Brewery #2 Hamada Shuzo – Shochu Distillery
Our Sake Master, Andre, continues on with his wonderful sake brewery tour in Japan. Our destination this time is Kagoshima!
I’m hurtling south on the Shinkazen, Horibuchi San and I are enjoying the plush splendour of the new “Sakura” Shinkansen service to the far south west of Japan, Kagoshima – Shochu Country. Our destination is Hamada Shuzo, one of Kagoshima’s main producers of Shochu and in particular, famous for their Imo (Sweet Potato) Shochu called Kaido.
Kurabito (brewery worker) stirring shochu
The distinctive Red Kaido bottle already graces the shelves of many good Australian bars. The Red bottles itself stands for “Celebration” and represents the setting sun. Mr. Yuichiro Hamada the President of Hamada Shuzo also explains that the name Kaido has a deeper meaning. In 1865, 19 feudal warriors from the Satsuma region went to Europe to study how to set Japan on its way to becoming a modern nation. At that time, Japan was a closed country and the government did not allow its’ citizens to travel abroad. These brave warriors went to Europe at the risk of losing their lives. Kaido honours and celebrates that achievement.
There are approximately 600 shochu distilleries in Kyushu, 111 are in the Kagoshima prefecture. Hamada Shuzo produces around 10 different styles of shochu but here in Australia you are most likely to come across the Kaido (sweet potato), Kakushigura (barley) and Shironotakumi (rice) brands. Shochu is usually bottled at 25% abv but you can find stronger.
The family photo of Hamada Shuzo (second generation)
In short the history of Shochu is believed to have started around the mid 1500’s. Distillation knowhow hit Japan in the north, originating in Persia (as Arak) and crept east through India and China. In the south it came from Thailand, up through Okinawa (as Awamori) and into Kyushu around the mid 1600’s. Shochu has enjoyed highs and lows in popularity amongst Japanese drinkers. Originally seen as the drink of choice for old men, it has worked wonders in changing its image. The first Shochu boom was during the 80’s and the second wave hit in the early 2000’s. In fact in 2003 Shochu sales surpassed Sake for the first time in history. The rising popularity of Shochu has also prompted the distilleries to focus on premium quality product specialising in various degrees of aging and small batch runs.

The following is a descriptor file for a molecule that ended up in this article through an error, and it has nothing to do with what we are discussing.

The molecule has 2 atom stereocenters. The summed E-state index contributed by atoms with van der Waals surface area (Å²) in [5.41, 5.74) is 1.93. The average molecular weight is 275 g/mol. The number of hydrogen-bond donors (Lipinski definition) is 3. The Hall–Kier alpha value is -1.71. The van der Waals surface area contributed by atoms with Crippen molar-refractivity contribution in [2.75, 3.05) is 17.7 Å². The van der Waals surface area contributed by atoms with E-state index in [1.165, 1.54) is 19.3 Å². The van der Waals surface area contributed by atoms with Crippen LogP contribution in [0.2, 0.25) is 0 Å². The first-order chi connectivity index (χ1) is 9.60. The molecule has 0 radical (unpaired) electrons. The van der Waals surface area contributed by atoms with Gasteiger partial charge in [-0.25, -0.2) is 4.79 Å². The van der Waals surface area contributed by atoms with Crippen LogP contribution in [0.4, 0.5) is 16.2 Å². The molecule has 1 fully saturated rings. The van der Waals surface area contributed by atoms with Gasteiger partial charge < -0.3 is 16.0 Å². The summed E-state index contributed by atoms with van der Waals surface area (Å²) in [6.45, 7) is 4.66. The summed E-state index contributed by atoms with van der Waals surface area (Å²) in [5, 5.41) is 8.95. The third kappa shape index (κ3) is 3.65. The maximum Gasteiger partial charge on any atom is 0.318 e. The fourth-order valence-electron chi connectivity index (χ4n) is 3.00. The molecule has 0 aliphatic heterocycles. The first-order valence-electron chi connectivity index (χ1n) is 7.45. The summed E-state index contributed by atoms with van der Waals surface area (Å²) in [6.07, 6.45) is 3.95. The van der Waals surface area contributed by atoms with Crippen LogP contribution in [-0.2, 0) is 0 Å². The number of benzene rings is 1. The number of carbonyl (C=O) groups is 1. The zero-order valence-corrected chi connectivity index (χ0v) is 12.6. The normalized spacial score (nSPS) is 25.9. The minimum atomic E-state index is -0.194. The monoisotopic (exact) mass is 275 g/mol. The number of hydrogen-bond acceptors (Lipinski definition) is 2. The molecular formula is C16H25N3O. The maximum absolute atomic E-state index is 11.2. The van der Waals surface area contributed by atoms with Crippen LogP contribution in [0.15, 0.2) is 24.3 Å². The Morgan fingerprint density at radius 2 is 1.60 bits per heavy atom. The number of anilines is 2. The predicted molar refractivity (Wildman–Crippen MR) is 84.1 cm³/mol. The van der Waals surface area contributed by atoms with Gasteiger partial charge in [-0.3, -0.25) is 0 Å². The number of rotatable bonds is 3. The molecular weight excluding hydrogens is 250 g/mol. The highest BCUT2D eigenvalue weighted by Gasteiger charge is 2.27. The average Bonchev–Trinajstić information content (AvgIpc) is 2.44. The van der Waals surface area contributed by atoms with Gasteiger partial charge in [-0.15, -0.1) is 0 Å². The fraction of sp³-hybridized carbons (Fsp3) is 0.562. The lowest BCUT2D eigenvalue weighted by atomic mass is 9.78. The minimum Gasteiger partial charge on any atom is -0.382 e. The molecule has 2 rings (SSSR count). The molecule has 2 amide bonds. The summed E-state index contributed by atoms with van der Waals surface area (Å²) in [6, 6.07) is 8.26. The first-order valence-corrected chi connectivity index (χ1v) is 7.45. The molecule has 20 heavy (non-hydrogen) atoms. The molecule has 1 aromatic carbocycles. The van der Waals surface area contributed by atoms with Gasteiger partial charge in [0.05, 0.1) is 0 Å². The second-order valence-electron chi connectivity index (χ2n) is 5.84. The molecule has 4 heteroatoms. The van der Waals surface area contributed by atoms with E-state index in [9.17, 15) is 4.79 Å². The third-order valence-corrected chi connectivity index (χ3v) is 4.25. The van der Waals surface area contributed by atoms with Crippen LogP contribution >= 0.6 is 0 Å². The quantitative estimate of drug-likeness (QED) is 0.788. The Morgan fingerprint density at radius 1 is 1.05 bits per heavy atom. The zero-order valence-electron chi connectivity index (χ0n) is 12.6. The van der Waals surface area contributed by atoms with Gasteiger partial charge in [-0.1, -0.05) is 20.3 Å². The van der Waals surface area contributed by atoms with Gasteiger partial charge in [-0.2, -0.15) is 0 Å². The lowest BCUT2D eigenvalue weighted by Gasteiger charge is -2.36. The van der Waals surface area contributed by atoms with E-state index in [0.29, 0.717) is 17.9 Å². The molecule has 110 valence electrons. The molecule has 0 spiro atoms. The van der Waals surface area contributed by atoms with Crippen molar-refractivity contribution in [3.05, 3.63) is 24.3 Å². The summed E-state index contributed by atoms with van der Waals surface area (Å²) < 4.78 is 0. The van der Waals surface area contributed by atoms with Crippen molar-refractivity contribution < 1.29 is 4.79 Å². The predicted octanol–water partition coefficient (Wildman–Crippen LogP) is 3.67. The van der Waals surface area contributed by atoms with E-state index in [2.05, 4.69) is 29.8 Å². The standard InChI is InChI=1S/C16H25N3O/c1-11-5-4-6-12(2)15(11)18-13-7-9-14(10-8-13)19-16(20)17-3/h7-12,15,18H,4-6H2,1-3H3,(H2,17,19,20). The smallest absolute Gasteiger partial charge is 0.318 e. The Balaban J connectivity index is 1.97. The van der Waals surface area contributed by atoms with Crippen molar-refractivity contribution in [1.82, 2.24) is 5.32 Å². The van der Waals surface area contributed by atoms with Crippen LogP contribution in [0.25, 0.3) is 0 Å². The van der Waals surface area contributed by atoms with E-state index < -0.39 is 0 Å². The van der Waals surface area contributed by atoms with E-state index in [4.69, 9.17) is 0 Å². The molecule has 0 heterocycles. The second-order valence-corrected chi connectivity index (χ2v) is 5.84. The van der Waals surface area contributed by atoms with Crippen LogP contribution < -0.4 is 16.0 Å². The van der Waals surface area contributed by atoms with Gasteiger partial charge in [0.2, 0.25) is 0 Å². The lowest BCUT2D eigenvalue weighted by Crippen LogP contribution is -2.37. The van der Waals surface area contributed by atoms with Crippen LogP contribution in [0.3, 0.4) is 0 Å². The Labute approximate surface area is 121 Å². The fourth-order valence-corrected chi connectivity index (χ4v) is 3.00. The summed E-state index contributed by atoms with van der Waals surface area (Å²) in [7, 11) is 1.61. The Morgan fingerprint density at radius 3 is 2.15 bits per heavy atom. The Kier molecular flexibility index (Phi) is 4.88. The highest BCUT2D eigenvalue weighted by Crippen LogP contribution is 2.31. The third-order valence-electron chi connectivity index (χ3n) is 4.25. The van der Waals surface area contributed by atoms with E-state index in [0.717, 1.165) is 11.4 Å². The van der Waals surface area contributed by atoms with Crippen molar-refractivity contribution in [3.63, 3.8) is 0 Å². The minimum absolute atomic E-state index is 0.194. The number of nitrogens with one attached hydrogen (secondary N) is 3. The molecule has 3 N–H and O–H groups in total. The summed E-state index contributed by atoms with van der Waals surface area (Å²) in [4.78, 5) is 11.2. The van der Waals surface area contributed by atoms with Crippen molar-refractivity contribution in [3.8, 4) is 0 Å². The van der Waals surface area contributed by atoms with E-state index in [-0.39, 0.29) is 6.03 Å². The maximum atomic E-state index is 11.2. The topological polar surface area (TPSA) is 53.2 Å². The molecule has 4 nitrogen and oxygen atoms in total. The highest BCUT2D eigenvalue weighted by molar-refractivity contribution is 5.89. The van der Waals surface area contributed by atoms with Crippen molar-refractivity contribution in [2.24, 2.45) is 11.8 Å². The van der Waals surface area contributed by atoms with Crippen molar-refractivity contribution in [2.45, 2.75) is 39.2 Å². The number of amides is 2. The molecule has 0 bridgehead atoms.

Shochu can be produced using both single (otsurui shochu) and multiple distillation (korui shochu). Single distillation is recognized as the premium production method, allowing the character of the raw ingredient to shine through. To differentiate it from its inferior brother korui, this premium style is often referred to as Honkaku Shochu or “authentic” shochu.
To be continued…
Andre Bishop is a Melbourne based Sake Professional and is recognized as one of Australia’s leading authorities on Sake. His 12 years of experience in designing Asian and specifically Japanese venues include well know Melbourne establishments Robot Bar and Golden Monkey. He currently owns the 22 year old Japanese dining institution Izakaya Chuji and Sake Bar Nihonshu. He is also co-owner and founder of Melbourne’s flagship Izakaya and Sake Bar, Kumo in Brunswick East. Andre studied Sake in Japan and is the only Australian who currently holds a Level 2 Sake Professional Certificate from the International Sake Education Council.
Andre is available for Consulting on Sake, Japanese Beverage Lists, Sake Staff Training and Sake Equipment. Contact: [email protected]
Sake Master Andre’s blog: www.sakemaster.com.au
Sipping with the Sake Master #5.2
Sipping with the Sake Master #5.1
Sipping with the Sake Master #4
Sipping with the Sake Master #3
Sipping with the Sake Master #2
Sipping with the Sake Master #1
Please click here for Sake Master Andre Bishop’s older interview